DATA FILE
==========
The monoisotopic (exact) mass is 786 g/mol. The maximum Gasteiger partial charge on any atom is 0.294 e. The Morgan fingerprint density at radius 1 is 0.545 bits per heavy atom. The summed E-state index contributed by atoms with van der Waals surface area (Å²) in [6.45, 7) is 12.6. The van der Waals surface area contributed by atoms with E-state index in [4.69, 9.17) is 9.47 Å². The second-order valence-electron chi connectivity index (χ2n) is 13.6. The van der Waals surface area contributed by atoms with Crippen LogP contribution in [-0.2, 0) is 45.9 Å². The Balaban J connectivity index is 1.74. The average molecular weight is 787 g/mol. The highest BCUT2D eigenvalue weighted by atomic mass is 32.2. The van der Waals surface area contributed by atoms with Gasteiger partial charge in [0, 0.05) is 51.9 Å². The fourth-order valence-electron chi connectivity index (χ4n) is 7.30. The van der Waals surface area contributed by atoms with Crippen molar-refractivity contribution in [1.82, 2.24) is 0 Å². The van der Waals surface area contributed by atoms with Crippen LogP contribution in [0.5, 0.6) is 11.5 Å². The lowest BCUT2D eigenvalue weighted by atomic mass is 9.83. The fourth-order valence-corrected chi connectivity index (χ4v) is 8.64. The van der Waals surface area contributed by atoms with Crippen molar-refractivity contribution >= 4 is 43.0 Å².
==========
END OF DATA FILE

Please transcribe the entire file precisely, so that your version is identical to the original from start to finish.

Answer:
The monoisotopic (exact) mass is 786 g/mol. The maximum Gasteiger partial charge on any atom is 0.294 e. The Morgan fingerprint density at radius 1 is 0.545 bits per heavy atom. The summed E-state index contributed by atoms with van der Waals surface area (Å²) in [6.45, 7) is 12.6. The van der Waals surface area contributed by atoms with E-state index in [4.69, 9.17) is 9.47 Å². The second-order valence-electron chi connectivity index (χ2n) is 13.6. The van der Waals surface area contributed by atoms with Crippen LogP contribution in [-0.2, 0) is 45.9 Å². The Balaban J connectivity index is 1.74. The average molecular weight is 787 g/mol. The highest BCUT2D eigenvalue weighted by atomic mass is 32.2. The van der Waals surface area contributed by atoms with Gasteiger partial charge in [0, 0.05) is 51.9 Å². The fourth-order valence-electron chi connectivity index (χ4n) is 7.30. The van der Waals surface area contributed by atoms with Crippen molar-refractivity contribution in [1.82, 2.24) is 0 Å². The van der Waals surface area contributed by atoms with Crippen LogP contribution in [0.5, 0.6) is 11.5 Å². The lowest BCUT2D eigenvalue weighted by atomic mass is 9.83. The fourth-order valence-corrected chi connectivity index (χ4v) is 8.64. The van der Waals surface area contributed by atoms with Crippen molar-refractivity contribution >= 4 is 43.0 Å².